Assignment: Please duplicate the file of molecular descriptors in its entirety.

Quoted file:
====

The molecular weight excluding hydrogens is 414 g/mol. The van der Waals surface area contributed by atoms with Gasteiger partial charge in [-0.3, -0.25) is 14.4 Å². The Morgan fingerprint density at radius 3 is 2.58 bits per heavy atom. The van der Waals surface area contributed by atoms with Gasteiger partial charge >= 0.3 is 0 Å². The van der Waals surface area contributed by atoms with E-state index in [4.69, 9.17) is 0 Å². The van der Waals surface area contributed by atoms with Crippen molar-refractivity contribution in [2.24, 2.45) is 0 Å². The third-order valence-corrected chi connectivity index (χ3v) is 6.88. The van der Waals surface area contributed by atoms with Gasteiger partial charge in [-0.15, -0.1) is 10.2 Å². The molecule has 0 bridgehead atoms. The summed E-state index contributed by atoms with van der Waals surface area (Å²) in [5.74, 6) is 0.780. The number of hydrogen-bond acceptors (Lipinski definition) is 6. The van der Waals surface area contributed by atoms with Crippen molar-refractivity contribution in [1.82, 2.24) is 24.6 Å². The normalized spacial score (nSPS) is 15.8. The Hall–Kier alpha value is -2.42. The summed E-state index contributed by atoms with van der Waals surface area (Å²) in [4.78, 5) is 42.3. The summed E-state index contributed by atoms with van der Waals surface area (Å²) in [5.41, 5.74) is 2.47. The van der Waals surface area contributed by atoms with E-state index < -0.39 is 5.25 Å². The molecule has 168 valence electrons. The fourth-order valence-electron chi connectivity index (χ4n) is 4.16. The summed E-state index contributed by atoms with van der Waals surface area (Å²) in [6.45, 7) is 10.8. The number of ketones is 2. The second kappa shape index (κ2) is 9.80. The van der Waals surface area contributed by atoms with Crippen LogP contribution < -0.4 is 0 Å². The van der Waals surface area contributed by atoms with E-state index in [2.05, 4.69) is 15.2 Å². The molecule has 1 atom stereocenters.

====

The molecular weight excluding hydrogens is 414 g/mol. The van der Waals surface area contributed by atoms with Gasteiger partial charge in [-0.3, -0.25) is 14.4 Å². The Morgan fingerprint density at radius 3 is 2.58 bits per heavy atom. The van der Waals surface area contributed by atoms with Gasteiger partial charge >= 0.3 is 0 Å². The van der Waals surface area contributed by atoms with E-state index in [4.69, 9.17) is 0 Å². The van der Waals surface area contributed by atoms with Crippen molar-refractivity contribution in [2.24, 2.45) is 0 Å². The third-order valence-corrected chi connectivity index (χ3v) is 6.88. The van der Waals surface area contributed by atoms with Gasteiger partial charge in [-0.15, -0.1) is 10.2 Å². The molecule has 0 bridgehead atoms. The summed E-state index contributed by atoms with van der Waals surface area (Å²) in [5.74, 6) is 0.780. The number of hydrogen-bond acceptors (Lipinski definition) is 6. The van der Waals surface area contributed by atoms with Crippen molar-refractivity contribution in [1.82, 2.24) is 24.6 Å². The normalized spacial score (nSPS) is 15.8. The Hall–Kier alpha value is -2.42. The summed E-state index contributed by atoms with van der Waals surface area (Å²) in [4.78, 5) is 42.3. The summed E-state index contributed by atoms with van der Waals surface area (Å²) in [5.41, 5.74) is 2.47. The van der Waals surface area contributed by atoms with E-state index < -0.39 is 5.25 Å². The molecule has 168 valence electrons. The fourth-order valence-electron chi connectivity index (χ4n) is 4.16. The summed E-state index contributed by atoms with van der Waals surface area (Å²) in [6.45, 7) is 10.8. The number of ketones is 2. The second kappa shape index (κ2) is 9.80. The van der Waals surface area contributed by atoms with Crippen LogP contribution < -0.4 is 0 Å². The van der Waals surface area contributed by atoms with E-state index in [2.05, 4.69) is 15.2 Å². The molecule has 1 atom stereocenters.